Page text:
I never wanted to be a dancer. I never had dreams of being in the spotlight, to be idolized, to be watched. However, I enjoyed dancing. I enjoyed moving. I even enjoyed getting better at dance, to have a world of bodily expression opened to me. But I never thought of dancing as a fulfilling career path for me. Being a mover and having my success tied to the way I moved just did not have that mysterious thread of attraction that promised a life I could represent myself through.
Yet dance remained the glue that gave my life continuity from a young age until now. It just did not take the consistent form of being a dancer. In high school I started creating dances. Every year I created one or two pieces, and I decided to pursue dance as a major in college with the purpose of being a choreographer. Creating dance was a way for me to put ideas and feelings into the physical, moving form. Already there was something cerebral about this. It was about solving a puzzle, finding ways of expressing the ineffable that was repeatable and communicable. Little did I know that pull of the intellectual and the cerebral would take full hold with the inclusion of a philosophy major.
Philosophy was a whole new world of dazzling insights. It seemed to be plumping to the deepest cores of human conceptual life. It connected me to what seemed like fascinating, distinct areas of discourse which were all somehow deeply entangled. If you know anything about philosophy, then you know that philosophers have had something to say about pretty much anything. Unsurprisingly then, I stumbled on work on the philosophy of dance. It was a symposium published the year I found it in the Journal for Aesthetics and Art Criticism, entitled, “Dance and Science”. In it, a handful of philosophers debated about a new discovery in neuroscience called mirror neurons. These mirror neurons, one of them claimed, could explain how we can appreciate dance. While watching dance, our brain, and thus our bodies, were supposed to mirror what we were seeing! Immediately though, doubt crept into the next paper, with another philosopher claiming that not only did this ability not exist but even if it did, it would not be relevant to the appreciation of dance. Here was a debate I could dig my teeth into, and dig my teeth into I did. Years of passed and I’m still writing, reading, and digesting this debate until I planned to write my PhD dissertation on it.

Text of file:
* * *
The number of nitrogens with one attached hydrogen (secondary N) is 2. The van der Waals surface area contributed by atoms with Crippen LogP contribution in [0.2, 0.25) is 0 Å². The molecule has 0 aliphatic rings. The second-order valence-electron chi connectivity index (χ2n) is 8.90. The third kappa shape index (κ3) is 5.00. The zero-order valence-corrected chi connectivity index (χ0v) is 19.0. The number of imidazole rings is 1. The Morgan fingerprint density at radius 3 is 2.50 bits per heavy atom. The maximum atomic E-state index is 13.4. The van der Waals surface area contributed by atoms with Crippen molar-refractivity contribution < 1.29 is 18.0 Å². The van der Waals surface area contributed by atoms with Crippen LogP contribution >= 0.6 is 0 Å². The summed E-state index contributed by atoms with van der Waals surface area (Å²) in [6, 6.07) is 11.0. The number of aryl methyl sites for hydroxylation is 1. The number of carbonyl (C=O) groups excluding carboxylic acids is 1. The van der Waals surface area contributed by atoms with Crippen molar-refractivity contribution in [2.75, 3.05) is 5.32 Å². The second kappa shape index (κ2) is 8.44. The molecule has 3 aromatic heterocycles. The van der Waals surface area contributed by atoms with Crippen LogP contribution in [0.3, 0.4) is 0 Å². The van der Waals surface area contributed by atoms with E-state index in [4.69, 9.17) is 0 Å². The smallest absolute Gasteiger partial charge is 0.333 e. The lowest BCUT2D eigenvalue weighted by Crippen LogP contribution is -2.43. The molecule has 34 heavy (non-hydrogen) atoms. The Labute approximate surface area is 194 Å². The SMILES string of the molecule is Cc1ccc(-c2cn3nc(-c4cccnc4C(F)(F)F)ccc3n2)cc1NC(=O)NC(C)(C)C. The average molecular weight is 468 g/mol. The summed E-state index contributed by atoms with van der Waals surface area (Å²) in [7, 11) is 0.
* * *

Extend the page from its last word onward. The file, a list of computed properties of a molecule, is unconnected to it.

Philosophy and dance. Dance and philosophy. Those are the two poles that my life has revolved around. Sometimes they draw close, bound together in an inextricable web of the strongest silk and at other times they float away from one another, an ocean of unfathomable depths separating them. The likelihood of them finding one another again seems almost miraculous. This is where I am at right now. I am toward the end of a PhD in philosophy, one that focuses on the philosophy of dance even, and the world of dance could not seem more alien to me right now. My daily life is spent hunched over books and pounding away at a keyboard, making the best possible arguments I can to my interlocutors. Being in a dance class feels a bit like being on a tiny planet up in space somewhere. Or perhaps I should say that it feels like being on Earth again after spending years up on that tiny planet.
An old dance mentor once quoted to me the artist Barnett Newman, “Aesthetics is for artists as ornithology is for birds.” This quote points to the fact that aesthetics and the philosophy of art often feels completely useless for the artist. At the time, it made little sense to me. What is dance? Why do we dance? How do we come to know dance? These all seemed to me important, integral questions that I thought every dance artist should think about. If you didn’t know why you were doing something, why do it? To me, philosophy could help me understand why. It could help me make sense of where I am and where I was going as an artist. It could also give me meaning that I don’t think dancing by itself could give me.